Afghanistan: UN urges greater civilian protection after bloodiest month

Human Rights Director of the UN Assistance Mission in Afghanistan Georgette Gagnon addresses news conference in Kabul

11 June 2011 – Last month was the most violent for civilians in Afghanistan in recent years as attacks by insurgents intensified, the United Nations mission in the country said today, reiterating its call for greater protection of civilians.

“Parties to the conflict must increase their efforts to protect civilians now,” said Georgette Gagnon, the Director of Human Rights in the UN Assistance Mission in Afghanistan (UNAMA) in a statement. “More civilians were killed in May than in any other month since 2007 when UNAMA began documenting civilian casualties,” she added.

At least 368 civilians died in conflict in May with anti-government elements responsible for 301 or 82 per cent of the deaths, and pro-government forces blamed for 45 deaths or 12 per cent of the total. Nearly 600 civilians were injured.

Improvised explosive devices (IEDs) by anti-government elements continue to cause most the casualties. IED attacks were responsible for 119 deaths in May or 41 per cent of the total, and 274 injuries.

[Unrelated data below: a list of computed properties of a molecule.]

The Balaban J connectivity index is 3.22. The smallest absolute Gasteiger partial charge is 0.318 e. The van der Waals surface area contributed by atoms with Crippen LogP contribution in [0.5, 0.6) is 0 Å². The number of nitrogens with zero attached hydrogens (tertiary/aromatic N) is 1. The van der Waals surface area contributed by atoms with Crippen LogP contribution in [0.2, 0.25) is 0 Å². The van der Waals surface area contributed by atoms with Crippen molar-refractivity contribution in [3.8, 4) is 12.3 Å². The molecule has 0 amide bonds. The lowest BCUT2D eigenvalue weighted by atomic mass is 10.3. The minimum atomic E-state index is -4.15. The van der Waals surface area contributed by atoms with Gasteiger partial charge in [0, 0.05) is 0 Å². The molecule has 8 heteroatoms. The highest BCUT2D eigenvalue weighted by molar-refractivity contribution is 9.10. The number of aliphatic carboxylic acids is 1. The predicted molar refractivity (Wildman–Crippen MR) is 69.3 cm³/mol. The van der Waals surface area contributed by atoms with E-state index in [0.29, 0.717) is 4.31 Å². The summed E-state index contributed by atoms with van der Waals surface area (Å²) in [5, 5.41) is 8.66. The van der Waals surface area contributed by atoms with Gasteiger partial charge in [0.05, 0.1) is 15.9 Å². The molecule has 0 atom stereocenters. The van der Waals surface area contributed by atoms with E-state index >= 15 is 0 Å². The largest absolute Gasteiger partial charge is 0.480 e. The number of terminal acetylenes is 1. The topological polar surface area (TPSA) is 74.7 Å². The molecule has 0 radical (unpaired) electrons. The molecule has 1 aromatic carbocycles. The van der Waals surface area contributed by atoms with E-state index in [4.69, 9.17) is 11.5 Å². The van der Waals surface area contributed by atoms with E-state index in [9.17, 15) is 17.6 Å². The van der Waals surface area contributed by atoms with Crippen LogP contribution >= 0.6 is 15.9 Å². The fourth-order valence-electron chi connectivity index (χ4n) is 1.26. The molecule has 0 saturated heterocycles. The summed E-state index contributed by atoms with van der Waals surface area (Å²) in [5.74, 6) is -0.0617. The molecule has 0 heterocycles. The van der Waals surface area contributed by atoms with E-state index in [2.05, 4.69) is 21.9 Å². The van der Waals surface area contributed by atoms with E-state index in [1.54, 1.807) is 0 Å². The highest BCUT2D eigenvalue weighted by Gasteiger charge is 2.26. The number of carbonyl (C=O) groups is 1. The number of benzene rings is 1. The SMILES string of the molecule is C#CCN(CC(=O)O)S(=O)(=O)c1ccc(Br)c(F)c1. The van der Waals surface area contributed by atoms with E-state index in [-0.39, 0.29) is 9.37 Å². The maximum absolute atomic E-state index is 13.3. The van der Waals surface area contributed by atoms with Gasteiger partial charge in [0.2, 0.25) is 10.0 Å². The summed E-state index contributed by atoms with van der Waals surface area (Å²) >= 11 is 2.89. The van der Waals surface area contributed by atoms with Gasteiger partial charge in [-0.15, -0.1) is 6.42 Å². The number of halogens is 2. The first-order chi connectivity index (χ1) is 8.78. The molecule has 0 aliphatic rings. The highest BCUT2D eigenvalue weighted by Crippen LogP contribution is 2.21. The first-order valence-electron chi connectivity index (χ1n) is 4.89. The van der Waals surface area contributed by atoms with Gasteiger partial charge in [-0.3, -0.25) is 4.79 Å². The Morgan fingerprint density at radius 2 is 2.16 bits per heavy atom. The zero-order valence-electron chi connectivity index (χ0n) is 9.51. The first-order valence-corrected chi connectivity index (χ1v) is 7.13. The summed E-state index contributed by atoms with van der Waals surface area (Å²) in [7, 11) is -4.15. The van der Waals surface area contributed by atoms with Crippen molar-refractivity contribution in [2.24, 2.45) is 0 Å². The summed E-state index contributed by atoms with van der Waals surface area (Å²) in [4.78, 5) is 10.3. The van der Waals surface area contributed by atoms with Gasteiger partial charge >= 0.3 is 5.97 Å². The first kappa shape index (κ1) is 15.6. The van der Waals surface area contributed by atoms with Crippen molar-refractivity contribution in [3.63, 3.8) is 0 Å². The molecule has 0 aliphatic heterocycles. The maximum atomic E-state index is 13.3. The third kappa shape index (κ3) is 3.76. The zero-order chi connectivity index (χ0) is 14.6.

“We are very concerned that civilian suffering will increase even more over the summer fighting season which historically brings the highest numbers of civilian casualties,” said Ms. Gagnon.

Civilian casualties attributed to ground combat have been on the rise since the beginning of the Taliban's spring offensive on 30 April. Pro-government forces are blamed for 45 civilian deaths or 12 per cent of the total, with ground combat responsible for half of the casualties.

The majority of the attacks were in areas where anti-government elements and pro-government forces expanded operations, particularly in the north and regions bordering Pakistan. Air strikes were blamed for 3 per cent of the total deaths in May, according to UNAMA.


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